Mr. Obama and First Lady Michelle Obama sat down Thursday with "CBS This Morning" anchor Charlie Rose in the White House Blue Room, where they discussed the failures and successes of his administration as he heads into another election, among other things.
"When I think about what we've done well and what we haven't done well," the president said, "the mistake of my first term - couple of years - was thinking that this job was just about getting the policy right. And that's important. But the nature of this office is also to tell a story to the American people that gives them a sense of unity and purpose and optimism, especially during tough times."
Mr. Obama acknowledged the dissonance between others' perception of his strength as an expert orator, and his own.
"It's funny - when I ran, everybody said, well he can give a good speech but can he actually manage the job?" he said. "And in my first two years, I think the notion was, 'Well, he's been juggling and managing a lot of stuff, but where's the story that tells us where he's going?' And I think that was a legitimate criticism."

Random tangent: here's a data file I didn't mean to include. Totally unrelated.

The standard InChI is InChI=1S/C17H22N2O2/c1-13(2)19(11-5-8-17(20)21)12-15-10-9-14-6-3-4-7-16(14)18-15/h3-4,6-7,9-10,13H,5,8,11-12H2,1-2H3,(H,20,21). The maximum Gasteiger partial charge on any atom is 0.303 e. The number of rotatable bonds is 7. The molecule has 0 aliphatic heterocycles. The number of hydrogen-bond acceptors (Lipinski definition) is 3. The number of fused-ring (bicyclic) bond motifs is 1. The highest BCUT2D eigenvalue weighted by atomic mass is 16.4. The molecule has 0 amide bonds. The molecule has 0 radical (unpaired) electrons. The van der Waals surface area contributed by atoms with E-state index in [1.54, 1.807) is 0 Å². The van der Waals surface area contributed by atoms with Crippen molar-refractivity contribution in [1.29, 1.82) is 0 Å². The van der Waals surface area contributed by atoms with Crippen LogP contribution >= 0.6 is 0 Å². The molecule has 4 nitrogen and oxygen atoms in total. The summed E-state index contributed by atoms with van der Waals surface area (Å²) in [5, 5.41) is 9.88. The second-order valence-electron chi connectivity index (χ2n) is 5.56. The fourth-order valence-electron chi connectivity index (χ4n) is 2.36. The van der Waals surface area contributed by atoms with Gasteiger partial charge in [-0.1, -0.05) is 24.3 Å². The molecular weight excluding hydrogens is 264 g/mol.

Pressed by Rose about what he felt he needed to explain better to the American people, the president corrected that he wanted to do more "explaining, but also inspiring."
"Because hope is still there," Mrs. Obama added.
For more of the interview with President and Mrs. Obama, watch "CBS Sunday Morning" this Sunday, July 15, and "CBS This Morning" on Monday, July 16.
Mitt Romney and Republicans were quick to react to the comments that suggest the President has not explained himself well enough.
"I think that was a legitimate criticism," Romney said, criticizing the president's leadership.
"President Obama believes that millions of Americans have lost their homes, their jobs and their livelihood because he failed to tell a good story. Being president is not about telling stories. Being president is about leading, and President Obama has failed to lead. No wonder Americans are losing faith in his presidency," he said in a statement.
A spokesperson for the Republican National Committee told reporters in an emailed statement, "With 23 million people struggling under our slow economy, the decision for voters isn't 'can the president tell a good story,' it's 'can the president create jobs.'"